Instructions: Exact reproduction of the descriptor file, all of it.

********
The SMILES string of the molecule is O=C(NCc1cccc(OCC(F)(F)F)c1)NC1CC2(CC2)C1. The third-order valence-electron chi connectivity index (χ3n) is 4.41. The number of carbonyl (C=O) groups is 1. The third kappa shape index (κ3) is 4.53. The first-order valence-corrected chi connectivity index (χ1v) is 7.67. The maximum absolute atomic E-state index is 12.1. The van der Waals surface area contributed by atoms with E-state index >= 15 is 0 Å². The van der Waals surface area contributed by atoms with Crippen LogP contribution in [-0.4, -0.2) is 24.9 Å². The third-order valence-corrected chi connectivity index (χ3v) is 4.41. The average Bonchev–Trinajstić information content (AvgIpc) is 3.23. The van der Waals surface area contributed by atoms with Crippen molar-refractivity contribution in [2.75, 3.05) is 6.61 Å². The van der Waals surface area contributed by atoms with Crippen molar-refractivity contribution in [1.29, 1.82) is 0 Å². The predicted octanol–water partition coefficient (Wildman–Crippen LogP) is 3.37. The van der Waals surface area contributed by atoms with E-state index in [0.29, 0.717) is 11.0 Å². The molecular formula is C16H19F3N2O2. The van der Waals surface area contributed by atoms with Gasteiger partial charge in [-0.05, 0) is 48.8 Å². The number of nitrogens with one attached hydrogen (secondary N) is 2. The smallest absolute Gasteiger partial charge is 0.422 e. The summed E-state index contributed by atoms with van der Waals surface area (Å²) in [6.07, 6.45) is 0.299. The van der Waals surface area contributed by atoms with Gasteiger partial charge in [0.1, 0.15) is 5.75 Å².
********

The SMILES string of the molecule is O=C(NCc1cccc(OCC(F)(F)F)c1)NC1CC2(CC2)C1. The third-order valence-electron chi connectivity index (χ3n) is 4.41. The number of carbonyl (C=O) groups is 1. The third kappa shape index (κ3) is 4.53. The first-order valence-corrected chi connectivity index (χ1v) is 7.67. The maximum absolute atomic E-state index is 12.1. The van der Waals surface area contributed by atoms with E-state index >= 15 is 0 Å². The van der Waals surface area contributed by atoms with Crippen LogP contribution in [-0.4, -0.2) is 24.9 Å². The third-order valence-corrected chi connectivity index (χ3v) is 4.41. The average Bonchev–Trinajstić information content (AvgIpc) is 3.23. The van der Waals surface area contributed by atoms with Crippen molar-refractivity contribution in [2.75, 3.05) is 6.61 Å². The van der Waals surface area contributed by atoms with Crippen molar-refractivity contribution in [1.29, 1.82) is 0 Å². The predicted octanol–water partition coefficient (Wildman–Crippen LogP) is 3.37. The van der Waals surface area contributed by atoms with E-state index in [0.29, 0.717) is 11.0 Å². The molecular formula is C16H19F3N2O2. The van der Waals surface area contributed by atoms with Gasteiger partial charge in [-0.05, 0) is 48.8 Å². The number of nitrogens with one attached hydrogen (secondary N) is 2. The smallest absolute Gasteiger partial charge is 0.422 e. The summed E-state index contributed by atoms with van der Waals surface area (Å²) in [6.07, 6.45) is 0.299. The van der Waals surface area contributed by atoms with Gasteiger partial charge in [0.1, 0.15) is 5.75 Å².